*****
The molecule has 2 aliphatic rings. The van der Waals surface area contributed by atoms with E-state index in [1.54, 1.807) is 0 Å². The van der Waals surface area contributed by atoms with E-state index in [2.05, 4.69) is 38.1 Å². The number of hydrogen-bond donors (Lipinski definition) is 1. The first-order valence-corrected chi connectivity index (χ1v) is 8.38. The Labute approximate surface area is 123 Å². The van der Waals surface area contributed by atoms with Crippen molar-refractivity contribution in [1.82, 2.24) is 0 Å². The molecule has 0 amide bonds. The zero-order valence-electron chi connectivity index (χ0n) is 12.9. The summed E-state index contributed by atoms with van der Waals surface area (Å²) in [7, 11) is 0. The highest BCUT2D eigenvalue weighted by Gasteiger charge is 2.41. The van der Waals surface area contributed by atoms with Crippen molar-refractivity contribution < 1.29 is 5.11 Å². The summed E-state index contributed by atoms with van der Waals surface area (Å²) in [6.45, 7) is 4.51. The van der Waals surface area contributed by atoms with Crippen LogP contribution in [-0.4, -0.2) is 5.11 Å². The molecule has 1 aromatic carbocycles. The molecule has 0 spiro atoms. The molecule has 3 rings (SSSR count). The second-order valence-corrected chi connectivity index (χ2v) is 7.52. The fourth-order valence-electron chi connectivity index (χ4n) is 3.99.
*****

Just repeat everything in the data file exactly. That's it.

The molecule has 2 aliphatic rings. The van der Waals surface area contributed by atoms with E-state index in [1.54, 1.807) is 0 Å². The van der Waals surface area contributed by atoms with E-state index in [2.05, 4.69) is 38.1 Å². The number of hydrogen-bond donors (Lipinski definition) is 1. The first-order valence-corrected chi connectivity index (χ1v) is 8.38. The Labute approximate surface area is 123 Å². The van der Waals surface area contributed by atoms with Crippen molar-refractivity contribution in [1.82, 2.24) is 0 Å². The molecule has 0 amide bonds. The zero-order valence-electron chi connectivity index (χ0n) is 12.9. The summed E-state index contributed by atoms with van der Waals surface area (Å²) in [7, 11) is 0. The highest BCUT2D eigenvalue weighted by Gasteiger charge is 2.41. The van der Waals surface area contributed by atoms with Crippen molar-refractivity contribution < 1.29 is 5.11 Å². The summed E-state index contributed by atoms with van der Waals surface area (Å²) in [6.45, 7) is 4.51. The van der Waals surface area contributed by atoms with Crippen LogP contribution in [-0.4, -0.2) is 5.11 Å². The molecule has 1 aromatic carbocycles. The molecule has 0 spiro atoms. The molecule has 3 rings (SSSR count). The second-order valence-corrected chi connectivity index (χ2v) is 7.52. The fourth-order valence-electron chi connectivity index (χ4n) is 3.99.